US: Alliance depends on democracy

US: Alliance depends on democracy

Elections, justice system required to fully restore military ties, State Department says

The United States will not fully reactivate its military alliance with Thailand as long as the junta-controlled country refuses to restore democracy, a US diplomat warned Thursday.

"There has to be a full restoration both of the institutions of governance and justice as well as the full restoration of a duly democratically elected civilian government," the senior State Department official told journalists.

US State Department deputy spokeswoman Marie Harf speaks to reporters in Washington Thursday. (State Department video.)

It follows a recent visit by Daniel Russel, the most-senior US official to travel to the kingdom since Thai generals imposed martial law and took over in a coup last May.

The United States strongly condemned the coup at the time, with chief diplomat John Kerry calling for a return to civilian rule via democratic elections.

Washington and Bangkok maintain a military alliance dating to the Cold War and the fight against communism in Southeast Asia, notably during the Vietnam War.

US and Thai armed forces remain tightly linked, but the United States cancelled joint military exercises immediately after the coup and suspended a small part of its military assistance to Thailand. The US, however, will put forth a smaller-than-normal contingent for the upcoming Cobra Gold multinational war games.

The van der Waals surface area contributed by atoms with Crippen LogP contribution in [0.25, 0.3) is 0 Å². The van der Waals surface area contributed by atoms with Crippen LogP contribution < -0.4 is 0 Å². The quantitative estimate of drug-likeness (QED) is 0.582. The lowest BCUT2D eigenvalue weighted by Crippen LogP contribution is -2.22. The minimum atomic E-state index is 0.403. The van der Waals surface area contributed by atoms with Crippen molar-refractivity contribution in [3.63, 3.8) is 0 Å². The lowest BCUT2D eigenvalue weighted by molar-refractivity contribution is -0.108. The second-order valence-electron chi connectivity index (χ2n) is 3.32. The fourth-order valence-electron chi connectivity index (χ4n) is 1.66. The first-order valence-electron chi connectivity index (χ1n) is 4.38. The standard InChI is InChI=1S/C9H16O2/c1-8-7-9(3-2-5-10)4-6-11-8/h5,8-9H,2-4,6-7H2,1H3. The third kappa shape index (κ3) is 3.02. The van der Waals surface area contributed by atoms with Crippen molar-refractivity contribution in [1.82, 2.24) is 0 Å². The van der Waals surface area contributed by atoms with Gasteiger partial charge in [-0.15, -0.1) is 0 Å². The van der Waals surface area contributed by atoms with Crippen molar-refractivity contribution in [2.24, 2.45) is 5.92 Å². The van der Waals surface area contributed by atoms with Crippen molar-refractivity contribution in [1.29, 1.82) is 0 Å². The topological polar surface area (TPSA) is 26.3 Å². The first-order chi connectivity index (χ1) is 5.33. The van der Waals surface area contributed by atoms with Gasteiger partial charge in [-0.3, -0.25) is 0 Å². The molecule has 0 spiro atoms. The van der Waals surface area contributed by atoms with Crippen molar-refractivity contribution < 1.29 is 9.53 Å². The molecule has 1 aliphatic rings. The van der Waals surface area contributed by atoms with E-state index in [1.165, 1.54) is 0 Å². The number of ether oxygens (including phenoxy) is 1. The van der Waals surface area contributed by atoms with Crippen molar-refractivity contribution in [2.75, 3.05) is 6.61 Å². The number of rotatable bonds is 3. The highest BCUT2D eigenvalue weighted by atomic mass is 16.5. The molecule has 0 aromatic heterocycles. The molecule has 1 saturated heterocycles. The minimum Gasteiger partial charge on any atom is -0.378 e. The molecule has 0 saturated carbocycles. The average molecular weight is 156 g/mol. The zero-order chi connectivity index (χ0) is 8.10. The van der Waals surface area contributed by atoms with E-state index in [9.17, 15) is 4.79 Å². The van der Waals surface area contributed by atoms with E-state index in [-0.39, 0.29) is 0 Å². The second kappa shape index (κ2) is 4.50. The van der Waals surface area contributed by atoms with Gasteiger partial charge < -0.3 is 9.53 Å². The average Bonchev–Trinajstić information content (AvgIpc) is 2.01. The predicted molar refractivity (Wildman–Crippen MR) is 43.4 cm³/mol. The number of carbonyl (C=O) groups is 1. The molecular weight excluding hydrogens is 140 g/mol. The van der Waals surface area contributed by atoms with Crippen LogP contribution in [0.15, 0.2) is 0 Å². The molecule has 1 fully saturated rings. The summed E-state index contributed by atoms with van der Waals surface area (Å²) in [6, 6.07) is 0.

"Thailand is a valued friend and ally. We have a longstanding history of strong cooperation. We will continue cooperation on issues that matter to the security and well-being of our country and theirs as well," State Department deputy spokeswoman Marie Harf reiterated later in the day. "But we have continued to urge the government to take necessary steps to fully succeed in its transition to democracy. We believe this needs to happen as quickly as possible, and we'll keep pressing that with them."

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